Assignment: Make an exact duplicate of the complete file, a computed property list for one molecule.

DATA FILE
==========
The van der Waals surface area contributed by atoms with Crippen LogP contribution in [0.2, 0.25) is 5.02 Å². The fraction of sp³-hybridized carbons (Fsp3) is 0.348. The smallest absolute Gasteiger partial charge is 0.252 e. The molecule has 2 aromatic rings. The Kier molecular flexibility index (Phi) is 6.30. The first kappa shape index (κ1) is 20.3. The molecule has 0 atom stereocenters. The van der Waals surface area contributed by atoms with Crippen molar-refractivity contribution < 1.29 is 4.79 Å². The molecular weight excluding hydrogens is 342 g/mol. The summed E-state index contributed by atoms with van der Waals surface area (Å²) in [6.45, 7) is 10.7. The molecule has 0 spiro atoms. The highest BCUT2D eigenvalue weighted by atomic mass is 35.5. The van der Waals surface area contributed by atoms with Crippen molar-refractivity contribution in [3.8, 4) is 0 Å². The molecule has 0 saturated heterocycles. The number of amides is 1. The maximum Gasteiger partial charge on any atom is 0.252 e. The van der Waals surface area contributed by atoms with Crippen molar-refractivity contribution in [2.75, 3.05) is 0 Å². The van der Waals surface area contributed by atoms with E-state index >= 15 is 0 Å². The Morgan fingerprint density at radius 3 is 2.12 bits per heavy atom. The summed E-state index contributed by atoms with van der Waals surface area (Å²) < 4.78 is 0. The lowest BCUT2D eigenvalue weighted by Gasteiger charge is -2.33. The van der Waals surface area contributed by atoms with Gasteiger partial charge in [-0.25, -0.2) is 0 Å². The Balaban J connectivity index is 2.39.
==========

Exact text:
The van der Waals surface area contributed by atoms with Crippen LogP contribution in [0.2, 0.25) is 5.02 Å². The fraction of sp³-hybridized carbons (Fsp3) is 0.348. The smallest absolute Gasteiger partial charge is 0.252 e. The molecule has 2 aromatic rings. The Kier molecular flexibility index (Phi) is 6.30. The first kappa shape index (κ1) is 20.3. The molecule has 0 atom stereocenters. The van der Waals surface area contributed by atoms with Crippen molar-refractivity contribution < 1.29 is 4.79 Å². The molecular weight excluding hydrogens is 342 g/mol. The summed E-state index contributed by atoms with van der Waals surface area (Å²) in [6.45, 7) is 10.7. The molecule has 0 spiro atoms. The highest BCUT2D eigenvalue weighted by atomic mass is 35.5. The van der Waals surface area contributed by atoms with Crippen molar-refractivity contribution in [3.8, 4) is 0 Å². The molecule has 0 saturated heterocycles. The number of amides is 1. The maximum Gasteiger partial charge on any atom is 0.252 e. The van der Waals surface area contributed by atoms with Crippen molar-refractivity contribution in [2.75, 3.05) is 0 Å². The van der Waals surface area contributed by atoms with E-state index >= 15 is 0 Å². The Morgan fingerprint density at radius 3 is 2.12 bits per heavy atom. The summed E-state index contributed by atoms with van der Waals surface area (Å²) < 4.78 is 0. The lowest BCUT2D eigenvalue weighted by Gasteiger charge is -2.33. The van der Waals surface area contributed by atoms with Gasteiger partial charge in [-0.25, -0.2) is 0 Å². The Balaban J connectivity index is 2.39.